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Thursday, Dec. 2, 2010 09:22 am

The piano player plays on


Zach Radwine

They say it’s good to get a head start on things and Zach Radwine did just that. At the ripe young age of three Zach had his fingers on the piano keys then started in on lessons around four years old with extensive practicing included. Now 20-something years later the music still happens and the rehearsing too, plus a few other goings on as well, including studying for his third year of medical school.

“I try to play out every Friday here in Peoria (at Panache’s jazz night) with Dave Hoffman,” explained Radwine. “I get to do Remy’s now and then and a few other shows, but school is nearly all-consuming for now.”

Always involved in school and music, Radwine balanced playing and lessons all through his elementary and high school education. Then continued the pace during college, where he received an engineering degree from Washington University in St. Louis while playing in jazz bands both for school and private functions. Though his passion is clearly for piano jazz music, that style wasn’t always the focus of his studies.

“I trained in classical music until I was about18,” said Radwine. “My grandparents gave me an Oscar Peterson album when I was in high school and that made me start wanting to play jazz.”

After catching the bug of the “popular” music, Radwine pursued it with the discipline learned from all his years of lessons and practice, practice and lessons, studying with specific instructors along the way, learning the ins and outs of jazz piano, applying acquired technique to the new approach. He cites Keith Jarrett and Herbie Hancock as major influences with a nod to Bill Evans as a recorded mentor as well.

Radwine performs tunes by these masters and others in concert, plus original compositions, including a couple as yet untitled works fresh from the composer’s touch.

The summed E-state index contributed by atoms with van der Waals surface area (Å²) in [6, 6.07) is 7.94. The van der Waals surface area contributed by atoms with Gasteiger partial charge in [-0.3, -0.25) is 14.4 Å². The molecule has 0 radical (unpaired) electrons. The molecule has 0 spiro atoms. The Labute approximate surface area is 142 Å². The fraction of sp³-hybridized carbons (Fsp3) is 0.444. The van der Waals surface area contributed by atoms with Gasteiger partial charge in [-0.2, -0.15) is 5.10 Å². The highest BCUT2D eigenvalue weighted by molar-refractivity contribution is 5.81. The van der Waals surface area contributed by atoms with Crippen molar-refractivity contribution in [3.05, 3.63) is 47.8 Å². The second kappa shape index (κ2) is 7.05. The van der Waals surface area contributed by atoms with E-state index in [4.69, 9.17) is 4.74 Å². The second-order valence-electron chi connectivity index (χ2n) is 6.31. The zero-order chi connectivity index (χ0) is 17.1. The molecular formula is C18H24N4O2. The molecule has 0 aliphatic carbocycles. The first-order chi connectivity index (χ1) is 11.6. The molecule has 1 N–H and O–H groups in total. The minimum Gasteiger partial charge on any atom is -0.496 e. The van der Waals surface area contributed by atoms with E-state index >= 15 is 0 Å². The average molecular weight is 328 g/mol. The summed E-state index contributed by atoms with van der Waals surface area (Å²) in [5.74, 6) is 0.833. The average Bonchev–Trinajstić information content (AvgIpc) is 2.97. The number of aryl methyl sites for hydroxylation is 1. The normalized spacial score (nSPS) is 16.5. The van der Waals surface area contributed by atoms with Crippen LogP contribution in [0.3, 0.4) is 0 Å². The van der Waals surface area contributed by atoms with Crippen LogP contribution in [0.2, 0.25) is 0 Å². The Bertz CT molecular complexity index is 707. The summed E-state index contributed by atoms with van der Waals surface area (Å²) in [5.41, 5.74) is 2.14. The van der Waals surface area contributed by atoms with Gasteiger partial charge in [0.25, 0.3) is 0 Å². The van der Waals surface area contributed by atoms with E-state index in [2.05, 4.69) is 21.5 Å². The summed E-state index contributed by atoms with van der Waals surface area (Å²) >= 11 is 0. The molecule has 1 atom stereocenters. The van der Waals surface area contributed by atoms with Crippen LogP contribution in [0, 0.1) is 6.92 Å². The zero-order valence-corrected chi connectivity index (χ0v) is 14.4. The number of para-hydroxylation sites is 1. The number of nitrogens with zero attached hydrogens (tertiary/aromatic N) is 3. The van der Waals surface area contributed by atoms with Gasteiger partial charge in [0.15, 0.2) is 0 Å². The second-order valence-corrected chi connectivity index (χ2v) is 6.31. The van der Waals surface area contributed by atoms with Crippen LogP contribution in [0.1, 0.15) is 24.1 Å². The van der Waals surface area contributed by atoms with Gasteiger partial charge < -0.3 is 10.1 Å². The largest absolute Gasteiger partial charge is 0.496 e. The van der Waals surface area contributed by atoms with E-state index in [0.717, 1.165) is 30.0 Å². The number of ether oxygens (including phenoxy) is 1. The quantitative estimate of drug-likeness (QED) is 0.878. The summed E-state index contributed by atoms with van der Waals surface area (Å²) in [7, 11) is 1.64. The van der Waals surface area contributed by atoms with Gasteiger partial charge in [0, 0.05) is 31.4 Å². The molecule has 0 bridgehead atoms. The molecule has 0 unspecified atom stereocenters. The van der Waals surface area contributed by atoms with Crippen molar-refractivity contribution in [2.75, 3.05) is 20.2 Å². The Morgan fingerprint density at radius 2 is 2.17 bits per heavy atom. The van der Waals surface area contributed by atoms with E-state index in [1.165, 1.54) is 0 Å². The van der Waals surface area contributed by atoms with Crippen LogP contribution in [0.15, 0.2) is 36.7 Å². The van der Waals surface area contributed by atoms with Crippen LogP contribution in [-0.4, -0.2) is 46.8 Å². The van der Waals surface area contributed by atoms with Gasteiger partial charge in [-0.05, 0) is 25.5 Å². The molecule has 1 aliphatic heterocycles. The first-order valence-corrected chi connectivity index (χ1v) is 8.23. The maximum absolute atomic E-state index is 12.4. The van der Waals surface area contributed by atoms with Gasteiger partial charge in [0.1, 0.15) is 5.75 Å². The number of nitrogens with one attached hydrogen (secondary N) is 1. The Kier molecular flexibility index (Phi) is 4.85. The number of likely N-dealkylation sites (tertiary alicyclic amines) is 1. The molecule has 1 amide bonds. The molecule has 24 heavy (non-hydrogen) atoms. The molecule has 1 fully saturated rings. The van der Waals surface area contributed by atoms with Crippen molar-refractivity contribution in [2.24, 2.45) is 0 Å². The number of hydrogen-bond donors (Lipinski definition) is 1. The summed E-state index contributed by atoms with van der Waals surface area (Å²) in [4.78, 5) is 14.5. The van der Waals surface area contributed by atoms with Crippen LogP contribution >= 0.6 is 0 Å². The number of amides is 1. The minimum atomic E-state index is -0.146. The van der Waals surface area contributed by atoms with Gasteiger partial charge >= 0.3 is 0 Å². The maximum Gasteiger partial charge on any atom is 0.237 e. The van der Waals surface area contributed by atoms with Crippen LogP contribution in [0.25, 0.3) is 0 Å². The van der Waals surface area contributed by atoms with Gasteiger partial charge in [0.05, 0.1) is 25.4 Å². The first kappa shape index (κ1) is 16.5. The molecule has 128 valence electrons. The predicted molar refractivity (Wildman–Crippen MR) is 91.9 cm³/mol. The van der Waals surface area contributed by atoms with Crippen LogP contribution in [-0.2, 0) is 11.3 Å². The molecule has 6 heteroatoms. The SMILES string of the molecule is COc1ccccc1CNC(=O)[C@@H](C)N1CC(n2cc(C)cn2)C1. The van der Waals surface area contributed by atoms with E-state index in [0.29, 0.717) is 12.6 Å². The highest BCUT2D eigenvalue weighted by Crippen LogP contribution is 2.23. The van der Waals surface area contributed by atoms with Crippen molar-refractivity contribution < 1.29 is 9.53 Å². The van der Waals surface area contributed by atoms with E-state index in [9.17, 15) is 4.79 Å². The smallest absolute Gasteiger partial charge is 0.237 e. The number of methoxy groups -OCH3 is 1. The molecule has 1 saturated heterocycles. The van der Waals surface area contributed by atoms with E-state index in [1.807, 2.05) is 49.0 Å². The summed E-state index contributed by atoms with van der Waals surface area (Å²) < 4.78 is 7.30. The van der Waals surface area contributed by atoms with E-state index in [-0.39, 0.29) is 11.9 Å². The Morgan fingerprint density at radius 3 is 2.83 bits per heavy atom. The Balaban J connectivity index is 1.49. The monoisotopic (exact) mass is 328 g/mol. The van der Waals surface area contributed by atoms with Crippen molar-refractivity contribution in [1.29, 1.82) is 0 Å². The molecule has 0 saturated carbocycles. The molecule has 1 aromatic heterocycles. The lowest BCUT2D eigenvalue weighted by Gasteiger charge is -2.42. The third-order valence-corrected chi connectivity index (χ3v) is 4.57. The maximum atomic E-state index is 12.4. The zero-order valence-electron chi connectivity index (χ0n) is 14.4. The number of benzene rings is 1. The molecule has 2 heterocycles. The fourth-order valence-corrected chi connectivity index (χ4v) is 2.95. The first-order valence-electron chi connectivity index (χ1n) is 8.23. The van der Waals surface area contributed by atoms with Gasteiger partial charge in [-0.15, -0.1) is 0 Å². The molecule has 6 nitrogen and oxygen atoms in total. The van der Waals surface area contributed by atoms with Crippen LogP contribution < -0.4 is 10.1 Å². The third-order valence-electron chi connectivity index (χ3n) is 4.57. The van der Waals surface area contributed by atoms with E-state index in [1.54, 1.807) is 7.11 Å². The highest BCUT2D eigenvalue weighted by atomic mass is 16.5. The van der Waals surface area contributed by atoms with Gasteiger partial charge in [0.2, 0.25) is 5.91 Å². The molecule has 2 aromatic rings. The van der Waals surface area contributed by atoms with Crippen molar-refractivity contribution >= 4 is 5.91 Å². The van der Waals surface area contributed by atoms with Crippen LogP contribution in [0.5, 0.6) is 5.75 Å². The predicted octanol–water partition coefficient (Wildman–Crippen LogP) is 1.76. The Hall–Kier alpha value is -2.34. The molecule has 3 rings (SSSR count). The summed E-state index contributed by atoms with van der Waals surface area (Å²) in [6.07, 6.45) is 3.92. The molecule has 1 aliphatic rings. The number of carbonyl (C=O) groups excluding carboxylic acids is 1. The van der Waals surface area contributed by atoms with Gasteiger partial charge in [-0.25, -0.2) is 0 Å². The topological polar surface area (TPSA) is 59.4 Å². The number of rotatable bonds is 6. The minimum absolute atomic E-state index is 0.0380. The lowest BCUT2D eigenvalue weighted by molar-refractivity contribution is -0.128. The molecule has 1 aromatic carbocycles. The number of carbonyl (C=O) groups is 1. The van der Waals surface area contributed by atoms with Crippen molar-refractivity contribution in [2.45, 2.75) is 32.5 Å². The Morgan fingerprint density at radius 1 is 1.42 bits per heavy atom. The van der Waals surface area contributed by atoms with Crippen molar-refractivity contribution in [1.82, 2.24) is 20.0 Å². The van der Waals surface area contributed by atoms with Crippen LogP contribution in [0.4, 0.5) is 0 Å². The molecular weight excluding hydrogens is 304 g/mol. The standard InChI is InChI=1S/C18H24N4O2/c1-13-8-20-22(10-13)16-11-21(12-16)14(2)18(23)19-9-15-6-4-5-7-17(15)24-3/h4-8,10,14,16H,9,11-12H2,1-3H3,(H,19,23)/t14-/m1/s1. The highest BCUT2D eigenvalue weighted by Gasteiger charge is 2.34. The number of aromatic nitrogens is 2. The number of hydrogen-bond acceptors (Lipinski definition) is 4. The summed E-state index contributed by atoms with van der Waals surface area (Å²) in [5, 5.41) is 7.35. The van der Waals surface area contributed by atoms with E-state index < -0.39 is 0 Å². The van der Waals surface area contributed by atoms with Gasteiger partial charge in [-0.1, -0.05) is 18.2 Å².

For the show this weekend at Remy’s on Monroe bassist Rob Killam and drummer Jay Ferguson round out the classic jazz trio, though Radwine often performs with other soloists. With the live music reputation of Remy’s, a surprise guest artist is always a wonderful and distinct possibility. In the last few years around Springfield the talented young pianist played Washington Street Jazz festival, Robbie’s Uptown Friday Night, First Night Springfield and opened for the Yellowjackets, an acclaimed and venerable jazz-fusion group of world renown. With med-school logically taking priority for now, those days of gigging frequently are on the back burner, but only for the time being.

“I’d kinda like to go to New York (City) for a while after I’m done with med school. It’s still the jazz capital of the world,” said Radwine. “In a few years I’ll play music more when I’m in control of my own schedule. Maybe find a club in New York and make some connections to see what happens.”

Whatever does happen, one thing’s for sure; Zach is making no plans to discontinue playing the piano while his life as a doctor progresses. He talks of a physician piano player named Denny Zeitlin who “is one guy I know of who pulled it off” to play music professionally and work as an M.D. He also intends on someday making a recording for the public while continuing to practice at least a few hours every day.

“Playing music is just a part of me. It’s something I have to do,” he admitted. “I don’t have a choice.”

Just a friendly reminder for all you fans and friends of our lately departed, blessed and beloved Raoul: the benefit and tribute happens at the Brewhaus this Sunday, Dec. 5, from 2 p.m. to midnight. Live music by many friends, plus food, giveaways, silent auctions and whatever else we can do to raise money to cover official costs of his passing.

Contact Tom Irwin at tirwin@illinoistimes.com.

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